Home » Travel » Shrunken Heads and Globalization: An Interview with Lawrence Millman
Shrunken Heads and Globalization:  An Interview with Lawrence Millman

Shrunken Heads and Globalization: An Interview with Lawrence Millman

lawrence_millman_adventures_nw_-2I first encountered the inspired writing of Lawrence Millman some 25 years ago, when I happened upon a somewhat battered copy of his now-classic Last Places in a used book store. I was instantly smitten.

The book, which chronicles Millman’s journey across the North Atlantic from Norway to Newfoundland following ancient Viking sea routes was a revelation. At the time, Publisher’s Weekly had this to say about Last Places : “Readers who are captivated either by offbeat adventure or by the Far North need look no further.” As a connoisseur of offbeat adventures and a student of the Far North, Last Places was right up my alley.

In the years that followed, I voraciously read anything by Millman that I could get my hands on. I wasn’t alone.  Last Places would become a modern-day classic, translated over the years into eleven languages. A Kayak Full of Ghosts, first published in 1987, has never gone out of print. Our Like Will Not Be There Again: Notes from the West of Ireland—his very first book—received a Pulitzer Prize nomination. Paul Theroux called An Evening Among Headhunters “a wonderful book.”  One time Lummi-island resident Annie Dillard calls Millman “a genius.” 

Tell us a little about your formative years. What inspired you to pursue a life of exploration and writing?

I was a prisoner of war in an academic institution and wanted to find a freer, less encumbered life, so I went to live in the West of Ireland, where people lived by the spoken rather than the written word. Likewise, they almost never held meetings to determine when the next meeting would be held. The result: my first book Our Like Will Not Be There Again: Notes from the West of Ireland.

The focus of your writing has been the arctic. What is it about the north that captured your imagination?

I prefer Nature to people, and in the Arctic there’s more of the former than the latter. Also, the denizens of the Arctic—Inuit, Cree, Gwich’n, etc.—are obliged to live with Nature or perish…unlike, for instance, New Yorkers or Angelenos, who live primarily with gas fumes.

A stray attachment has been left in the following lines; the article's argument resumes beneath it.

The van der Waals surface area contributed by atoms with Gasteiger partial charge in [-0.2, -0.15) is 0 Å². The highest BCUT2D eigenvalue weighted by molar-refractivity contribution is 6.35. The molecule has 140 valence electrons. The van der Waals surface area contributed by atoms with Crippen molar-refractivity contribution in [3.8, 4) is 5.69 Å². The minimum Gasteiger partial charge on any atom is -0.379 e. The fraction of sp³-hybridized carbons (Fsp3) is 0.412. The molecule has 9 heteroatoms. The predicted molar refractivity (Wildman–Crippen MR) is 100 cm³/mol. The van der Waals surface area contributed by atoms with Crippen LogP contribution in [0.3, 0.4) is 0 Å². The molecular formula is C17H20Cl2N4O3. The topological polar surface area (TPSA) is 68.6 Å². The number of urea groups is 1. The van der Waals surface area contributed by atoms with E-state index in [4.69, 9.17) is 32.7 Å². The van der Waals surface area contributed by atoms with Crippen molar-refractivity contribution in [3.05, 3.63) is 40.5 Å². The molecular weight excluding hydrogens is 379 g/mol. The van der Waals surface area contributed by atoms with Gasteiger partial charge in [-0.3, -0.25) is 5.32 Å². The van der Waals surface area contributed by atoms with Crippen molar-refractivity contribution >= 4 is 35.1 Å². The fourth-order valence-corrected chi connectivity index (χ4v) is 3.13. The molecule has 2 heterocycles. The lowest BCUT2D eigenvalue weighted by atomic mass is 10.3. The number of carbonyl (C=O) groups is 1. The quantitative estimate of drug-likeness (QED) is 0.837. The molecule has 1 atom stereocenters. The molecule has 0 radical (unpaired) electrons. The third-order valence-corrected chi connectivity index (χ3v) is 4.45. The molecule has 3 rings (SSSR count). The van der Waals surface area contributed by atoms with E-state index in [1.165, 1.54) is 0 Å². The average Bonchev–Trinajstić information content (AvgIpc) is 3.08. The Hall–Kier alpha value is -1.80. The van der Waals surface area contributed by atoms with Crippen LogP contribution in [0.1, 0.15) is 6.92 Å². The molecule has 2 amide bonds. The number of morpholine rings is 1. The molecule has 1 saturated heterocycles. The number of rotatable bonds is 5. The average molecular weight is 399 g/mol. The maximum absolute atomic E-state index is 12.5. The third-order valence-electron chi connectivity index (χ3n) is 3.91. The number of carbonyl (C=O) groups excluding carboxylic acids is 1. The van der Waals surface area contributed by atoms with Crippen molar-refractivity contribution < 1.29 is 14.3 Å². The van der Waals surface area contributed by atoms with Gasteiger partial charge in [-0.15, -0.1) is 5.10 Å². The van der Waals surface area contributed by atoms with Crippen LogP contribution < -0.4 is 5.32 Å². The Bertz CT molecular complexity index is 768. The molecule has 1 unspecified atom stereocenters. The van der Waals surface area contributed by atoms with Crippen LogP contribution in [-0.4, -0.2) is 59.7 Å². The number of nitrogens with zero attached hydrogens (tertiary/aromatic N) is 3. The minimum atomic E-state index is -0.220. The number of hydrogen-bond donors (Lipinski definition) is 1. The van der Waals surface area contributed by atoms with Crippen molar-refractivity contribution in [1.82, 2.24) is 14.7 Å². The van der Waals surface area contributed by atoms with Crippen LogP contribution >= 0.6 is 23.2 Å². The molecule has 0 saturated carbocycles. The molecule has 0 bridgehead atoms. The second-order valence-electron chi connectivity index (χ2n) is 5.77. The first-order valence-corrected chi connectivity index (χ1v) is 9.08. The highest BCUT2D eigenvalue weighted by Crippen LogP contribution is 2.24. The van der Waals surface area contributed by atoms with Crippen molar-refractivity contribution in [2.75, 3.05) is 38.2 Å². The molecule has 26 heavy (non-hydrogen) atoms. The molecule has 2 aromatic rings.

Can you describe your process—taking notes in the field? Research? I scribble down lots of notes that I subsequently can’t read, so I have to remember what’s happened.  Not a problem. Someone, maybe Jonathan Raban, said, “In the notebook, the story dies, but in the memory, it lives.”

How long to produce a book?

How long does it take to scale a mountain?  Every height is different. My last book At the End of the World took three years to write, while my novel Hero Jesse took six months.

The life of a travel writer seems unspeakably glamorous, what many would consider a dream job—getting paid to visit exotic locales. Can you speak to the joys and horrors of such a life?

First of all, I don’t consider myself a travel writer. I write about places and my experience of them. Travel writers pen their words to attract tourists, whereas I do whatever I can to keep tourists (especially loud American ones constantly fingering their corporate plastic) at a distance. As for horrors, I don’t pursue them, but they seem to happen anyway, perhaps because at some level I know that a trip fraught with disaster is far more interesting to the reader than a trip where everything goes smoothly.

In your many years of adventurous travel, what kind of changes have you seen in the kind of off-the-map destinations that you visit?

Changes are almost always for the worse. Consider Iceland, where I lived in the early 1980s. Now I hardly see anything typically Icelandic in Iceland. Ancient farmhouses have become guesthouses, pizza parlors are the island’s most popular restaurants, and all the roads are now paved so they’re suitable for rent-a-cars.  Globalization has replaced identity. Sic semper transit gloria mundi!

What is the worst moment that you have experienced in your travels?